The New York media is transfixed by the fifth anniversary of 9/11. The reasons for this could be many, from demonstrating to Washington why more funds are needed to secure New York City, to an attempt at some form of catharsis. Whatever the reason, I would say that anniversaries, particularly of this nature, are private affairs for people to experience in their own ways.
Whatever the mood, New York has to get on with business. I have noticed that the streets are more crowded and that traffic, which was benign last week, has resumed its more frenzied proportions. However, my shop sits a little lonely at the moment. I await my re-fenestration which should have been completed weeks ago and I sit with tools and equipment jockeying for space amid the walnut, mahogany and satinwood.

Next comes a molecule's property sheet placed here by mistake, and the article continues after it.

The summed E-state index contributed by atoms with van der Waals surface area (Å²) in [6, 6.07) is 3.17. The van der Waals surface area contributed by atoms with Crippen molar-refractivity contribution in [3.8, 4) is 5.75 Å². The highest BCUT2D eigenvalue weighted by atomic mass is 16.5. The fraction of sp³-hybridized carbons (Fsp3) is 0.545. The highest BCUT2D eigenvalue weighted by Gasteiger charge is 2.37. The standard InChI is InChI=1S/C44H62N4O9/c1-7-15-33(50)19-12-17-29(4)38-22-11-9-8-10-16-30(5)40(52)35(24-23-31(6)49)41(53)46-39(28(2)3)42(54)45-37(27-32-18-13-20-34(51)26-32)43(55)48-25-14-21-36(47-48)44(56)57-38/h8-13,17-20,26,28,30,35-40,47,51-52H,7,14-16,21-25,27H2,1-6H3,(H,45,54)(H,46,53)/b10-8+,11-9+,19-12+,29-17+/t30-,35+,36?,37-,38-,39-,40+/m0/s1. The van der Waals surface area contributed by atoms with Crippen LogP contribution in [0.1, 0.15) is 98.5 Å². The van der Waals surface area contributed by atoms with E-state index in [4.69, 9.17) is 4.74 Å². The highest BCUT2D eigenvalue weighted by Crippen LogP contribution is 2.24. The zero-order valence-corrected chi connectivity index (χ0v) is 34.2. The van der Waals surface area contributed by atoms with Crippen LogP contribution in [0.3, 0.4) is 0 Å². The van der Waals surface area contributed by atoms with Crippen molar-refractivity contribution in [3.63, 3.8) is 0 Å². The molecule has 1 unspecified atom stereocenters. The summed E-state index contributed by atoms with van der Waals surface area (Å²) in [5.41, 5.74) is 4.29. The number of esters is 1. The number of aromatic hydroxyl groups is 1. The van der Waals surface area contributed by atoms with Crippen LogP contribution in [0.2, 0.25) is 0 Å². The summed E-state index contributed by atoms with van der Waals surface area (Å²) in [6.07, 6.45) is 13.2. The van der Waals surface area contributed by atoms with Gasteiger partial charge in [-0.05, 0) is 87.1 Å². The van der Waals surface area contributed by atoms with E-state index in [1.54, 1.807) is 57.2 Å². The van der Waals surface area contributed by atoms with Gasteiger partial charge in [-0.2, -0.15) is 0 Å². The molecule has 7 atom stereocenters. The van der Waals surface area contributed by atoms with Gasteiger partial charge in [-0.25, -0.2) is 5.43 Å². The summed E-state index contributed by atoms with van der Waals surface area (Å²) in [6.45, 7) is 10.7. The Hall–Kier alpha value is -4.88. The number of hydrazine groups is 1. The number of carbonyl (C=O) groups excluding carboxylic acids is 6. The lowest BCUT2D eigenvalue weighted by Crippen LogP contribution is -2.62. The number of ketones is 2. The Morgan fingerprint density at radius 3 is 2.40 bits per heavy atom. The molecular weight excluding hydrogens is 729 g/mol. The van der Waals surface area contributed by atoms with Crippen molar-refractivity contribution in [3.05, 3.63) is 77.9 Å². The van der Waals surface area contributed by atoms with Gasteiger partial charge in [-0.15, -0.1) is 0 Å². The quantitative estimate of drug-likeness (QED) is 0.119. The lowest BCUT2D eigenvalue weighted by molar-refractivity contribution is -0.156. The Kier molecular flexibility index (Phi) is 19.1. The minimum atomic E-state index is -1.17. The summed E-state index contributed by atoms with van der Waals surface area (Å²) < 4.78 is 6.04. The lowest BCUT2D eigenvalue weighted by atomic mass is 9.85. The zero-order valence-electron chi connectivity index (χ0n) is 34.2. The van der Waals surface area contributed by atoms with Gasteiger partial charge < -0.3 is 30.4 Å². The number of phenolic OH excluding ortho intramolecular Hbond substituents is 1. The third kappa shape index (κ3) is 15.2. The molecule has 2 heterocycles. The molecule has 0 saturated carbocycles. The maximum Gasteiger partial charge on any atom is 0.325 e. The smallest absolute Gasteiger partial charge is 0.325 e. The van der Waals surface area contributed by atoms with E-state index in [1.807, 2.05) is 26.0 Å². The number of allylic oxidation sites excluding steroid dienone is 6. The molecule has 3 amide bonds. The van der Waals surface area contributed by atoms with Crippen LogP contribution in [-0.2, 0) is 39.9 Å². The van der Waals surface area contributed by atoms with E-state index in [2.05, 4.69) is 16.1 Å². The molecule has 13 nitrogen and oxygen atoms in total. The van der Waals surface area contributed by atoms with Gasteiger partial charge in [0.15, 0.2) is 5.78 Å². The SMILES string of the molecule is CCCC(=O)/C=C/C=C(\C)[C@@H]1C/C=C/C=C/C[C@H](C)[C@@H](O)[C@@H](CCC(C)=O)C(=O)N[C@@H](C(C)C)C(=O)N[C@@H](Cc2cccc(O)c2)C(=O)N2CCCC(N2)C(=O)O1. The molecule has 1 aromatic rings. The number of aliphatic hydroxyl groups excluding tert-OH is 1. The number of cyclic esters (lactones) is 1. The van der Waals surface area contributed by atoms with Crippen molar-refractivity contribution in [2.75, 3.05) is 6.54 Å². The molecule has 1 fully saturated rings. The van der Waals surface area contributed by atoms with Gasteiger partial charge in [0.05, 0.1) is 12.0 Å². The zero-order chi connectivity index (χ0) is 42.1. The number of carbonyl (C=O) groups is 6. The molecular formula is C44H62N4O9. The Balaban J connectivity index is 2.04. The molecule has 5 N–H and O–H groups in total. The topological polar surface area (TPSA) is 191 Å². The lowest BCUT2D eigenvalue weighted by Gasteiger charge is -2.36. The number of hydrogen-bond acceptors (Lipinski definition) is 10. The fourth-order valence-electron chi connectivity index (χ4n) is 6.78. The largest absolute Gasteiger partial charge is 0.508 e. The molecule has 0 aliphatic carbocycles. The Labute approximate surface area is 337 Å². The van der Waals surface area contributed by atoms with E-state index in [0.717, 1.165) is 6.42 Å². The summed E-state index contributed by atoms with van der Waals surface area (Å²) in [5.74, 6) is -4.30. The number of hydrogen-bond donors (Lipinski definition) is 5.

This product that I tout, 18th century English antique furniture, is in my opinion, some of the most aesthetically pleasing and intriguing furniture ever made. English furniture of this era has something that few other pieces of great furniture from any country has, which is the sense of having lived and having gotten better and more beautiful as it did. It is a great pleasure to be surrounded by these objects.